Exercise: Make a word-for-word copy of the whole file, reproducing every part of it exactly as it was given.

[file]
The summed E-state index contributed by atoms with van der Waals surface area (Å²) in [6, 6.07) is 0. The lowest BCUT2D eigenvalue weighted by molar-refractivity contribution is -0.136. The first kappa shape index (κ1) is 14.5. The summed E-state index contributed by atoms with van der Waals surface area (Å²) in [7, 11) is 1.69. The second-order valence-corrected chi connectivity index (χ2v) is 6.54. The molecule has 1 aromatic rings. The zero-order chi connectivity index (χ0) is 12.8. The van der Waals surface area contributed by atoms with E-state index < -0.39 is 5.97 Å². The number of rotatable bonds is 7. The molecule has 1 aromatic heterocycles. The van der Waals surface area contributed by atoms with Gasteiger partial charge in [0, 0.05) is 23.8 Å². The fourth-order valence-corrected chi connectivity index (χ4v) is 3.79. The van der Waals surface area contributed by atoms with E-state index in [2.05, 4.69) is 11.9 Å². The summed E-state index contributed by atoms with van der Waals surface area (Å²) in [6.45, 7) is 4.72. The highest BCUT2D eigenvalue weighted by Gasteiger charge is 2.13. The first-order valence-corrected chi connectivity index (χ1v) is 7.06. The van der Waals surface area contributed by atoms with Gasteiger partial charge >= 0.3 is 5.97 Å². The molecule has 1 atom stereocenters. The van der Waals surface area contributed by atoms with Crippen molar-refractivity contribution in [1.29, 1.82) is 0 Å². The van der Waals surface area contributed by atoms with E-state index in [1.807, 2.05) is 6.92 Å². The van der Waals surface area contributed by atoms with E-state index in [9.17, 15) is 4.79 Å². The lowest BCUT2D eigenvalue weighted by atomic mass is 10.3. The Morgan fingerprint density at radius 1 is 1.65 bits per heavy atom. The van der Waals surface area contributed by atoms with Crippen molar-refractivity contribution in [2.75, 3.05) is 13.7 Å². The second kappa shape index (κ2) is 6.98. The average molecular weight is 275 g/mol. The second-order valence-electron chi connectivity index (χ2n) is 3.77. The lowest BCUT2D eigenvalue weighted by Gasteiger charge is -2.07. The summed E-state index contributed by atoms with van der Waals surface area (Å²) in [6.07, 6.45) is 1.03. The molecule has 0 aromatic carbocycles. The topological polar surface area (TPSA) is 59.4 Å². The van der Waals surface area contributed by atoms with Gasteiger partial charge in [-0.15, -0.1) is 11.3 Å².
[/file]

The summed E-state index contributed by atoms with van der Waals surface area (Å²) in [6, 6.07) is 0. The lowest BCUT2D eigenvalue weighted by molar-refractivity contribution is -0.136. The first kappa shape index (κ1) is 14.5. The summed E-state index contributed by atoms with van der Waals surface area (Å²) in [7, 11) is 1.69. The second-order valence-corrected chi connectivity index (χ2v) is 6.54. The molecule has 1 aromatic rings. The zero-order chi connectivity index (χ0) is 12.8. The van der Waals surface area contributed by atoms with E-state index < -0.39 is 5.97 Å². The number of rotatable bonds is 7. The molecule has 1 aromatic heterocycles. The van der Waals surface area contributed by atoms with Gasteiger partial charge in [0, 0.05) is 23.8 Å². The fourth-order valence-corrected chi connectivity index (χ4v) is 3.79. The van der Waals surface area contributed by atoms with E-state index in [2.05, 4.69) is 11.9 Å². The summed E-state index contributed by atoms with van der Waals surface area (Å²) in [6.45, 7) is 4.72. The highest BCUT2D eigenvalue weighted by Gasteiger charge is 2.13. The first-order valence-corrected chi connectivity index (χ1v) is 7.06. The van der Waals surface area contributed by atoms with Gasteiger partial charge >= 0.3 is 5.97 Å². The molecule has 1 atom stereocenters. The van der Waals surface area contributed by atoms with Crippen molar-refractivity contribution in [1.29, 1.82) is 0 Å². The van der Waals surface area contributed by atoms with E-state index in [1.807, 2.05) is 6.92 Å². The van der Waals surface area contributed by atoms with E-state index in [9.17, 15) is 4.79 Å². The lowest BCUT2D eigenvalue weighted by atomic mass is 10.3. The Morgan fingerprint density at radius 1 is 1.65 bits per heavy atom. The van der Waals surface area contributed by atoms with Crippen molar-refractivity contribution in [2.75, 3.05) is 13.7 Å². The second kappa shape index (κ2) is 6.98. The average molecular weight is 275 g/mol. The second-order valence-electron chi connectivity index (χ2n) is 3.77. The lowest BCUT2D eigenvalue weighted by Gasteiger charge is -2.07. The summed E-state index contributed by atoms with van der Waals surface area (Å²) in [6.07, 6.45) is 1.03. The molecule has 0 aromatic carbocycles. The topological polar surface area (TPSA) is 59.4 Å². The van der Waals surface area contributed by atoms with Gasteiger partial charge in [-0.15, -0.1) is 11.3 Å².